posted by Mizu at 6:25 PM on January 1, 2018 [6 favorites]

It might help to explain the confusion about which veggie is the neep if you understand that neeps means anything in the turnip family. The nip part of the word tur-nip and the word pars-nip clue you in that they are in the neep family. Swedes are also in the neep family.

Back in the day - prior to 1600 or so - there were two very common vegetable families, with a gazillion different local variations. One was neeps and the other was cole. Everything in the cabbage family came from variations of the cole - Brussels sprouts, red cabbage, cauliflower, broccolli, etc. Your village would likely have grown a different cole than the village thirty miles over.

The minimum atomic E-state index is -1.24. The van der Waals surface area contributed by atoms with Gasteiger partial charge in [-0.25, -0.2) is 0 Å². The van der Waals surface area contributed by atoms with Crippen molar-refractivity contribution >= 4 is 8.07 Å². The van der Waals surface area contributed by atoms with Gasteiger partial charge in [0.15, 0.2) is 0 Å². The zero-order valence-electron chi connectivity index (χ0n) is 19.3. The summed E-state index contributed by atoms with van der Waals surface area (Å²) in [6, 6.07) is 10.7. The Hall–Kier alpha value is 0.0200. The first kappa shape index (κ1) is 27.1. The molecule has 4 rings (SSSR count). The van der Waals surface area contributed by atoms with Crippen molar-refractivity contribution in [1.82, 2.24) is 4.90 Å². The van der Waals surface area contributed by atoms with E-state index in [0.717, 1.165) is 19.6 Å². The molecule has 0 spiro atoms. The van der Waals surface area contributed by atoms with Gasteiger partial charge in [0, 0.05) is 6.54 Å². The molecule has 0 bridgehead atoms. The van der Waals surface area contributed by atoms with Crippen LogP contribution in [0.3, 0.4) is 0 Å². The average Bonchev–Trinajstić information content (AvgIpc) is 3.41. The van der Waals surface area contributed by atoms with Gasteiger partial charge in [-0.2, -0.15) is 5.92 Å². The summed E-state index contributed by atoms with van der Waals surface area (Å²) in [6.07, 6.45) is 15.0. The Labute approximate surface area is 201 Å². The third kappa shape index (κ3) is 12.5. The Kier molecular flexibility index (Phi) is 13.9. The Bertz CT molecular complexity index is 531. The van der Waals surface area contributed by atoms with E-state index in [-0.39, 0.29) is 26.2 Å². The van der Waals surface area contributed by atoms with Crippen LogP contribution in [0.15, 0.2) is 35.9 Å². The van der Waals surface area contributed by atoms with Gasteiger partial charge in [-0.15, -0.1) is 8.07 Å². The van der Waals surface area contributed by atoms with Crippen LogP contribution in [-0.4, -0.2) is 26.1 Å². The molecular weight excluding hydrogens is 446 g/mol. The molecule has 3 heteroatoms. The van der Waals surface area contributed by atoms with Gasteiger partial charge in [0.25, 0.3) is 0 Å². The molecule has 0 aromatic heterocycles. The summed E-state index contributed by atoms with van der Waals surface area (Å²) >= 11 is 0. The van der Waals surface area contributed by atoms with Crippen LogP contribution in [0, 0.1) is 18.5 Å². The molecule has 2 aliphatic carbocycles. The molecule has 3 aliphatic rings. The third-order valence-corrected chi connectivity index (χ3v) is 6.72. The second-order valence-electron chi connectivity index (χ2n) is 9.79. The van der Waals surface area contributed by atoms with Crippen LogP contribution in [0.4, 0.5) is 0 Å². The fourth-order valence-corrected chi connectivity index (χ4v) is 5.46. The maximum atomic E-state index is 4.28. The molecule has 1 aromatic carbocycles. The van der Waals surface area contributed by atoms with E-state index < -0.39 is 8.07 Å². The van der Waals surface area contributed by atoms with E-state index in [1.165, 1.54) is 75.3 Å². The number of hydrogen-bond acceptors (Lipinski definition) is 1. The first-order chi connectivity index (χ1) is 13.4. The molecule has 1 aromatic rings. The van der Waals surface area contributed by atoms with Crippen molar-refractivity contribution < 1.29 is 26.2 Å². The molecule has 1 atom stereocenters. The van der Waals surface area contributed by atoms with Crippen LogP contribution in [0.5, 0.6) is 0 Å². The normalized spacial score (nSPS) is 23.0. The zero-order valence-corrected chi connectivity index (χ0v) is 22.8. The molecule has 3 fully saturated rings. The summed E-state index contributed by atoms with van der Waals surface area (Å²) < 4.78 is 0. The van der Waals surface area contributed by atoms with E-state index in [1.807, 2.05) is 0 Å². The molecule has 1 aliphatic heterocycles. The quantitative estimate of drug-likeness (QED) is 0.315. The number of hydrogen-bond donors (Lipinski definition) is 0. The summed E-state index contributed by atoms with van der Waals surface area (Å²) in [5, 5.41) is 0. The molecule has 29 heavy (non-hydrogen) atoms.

You could always simply blanch your veggies and then serve them with butter and salt and pepper after you defrost them, possibly in a vegetable steamer.

Brussels sprouts work very nicely in a pork stew - but don't cut them up before you cook them.
posted by Jane the Brown at 7:25 AM on January 2, 2018 [2 favorites]

I really enjoy this roast carrot and fennel soup. I would just freeze before adding cream and then you could add if desired when thawing and reheating.
posted by LKWorking at 8:30 AM on January 2, 2018 [2 favorites]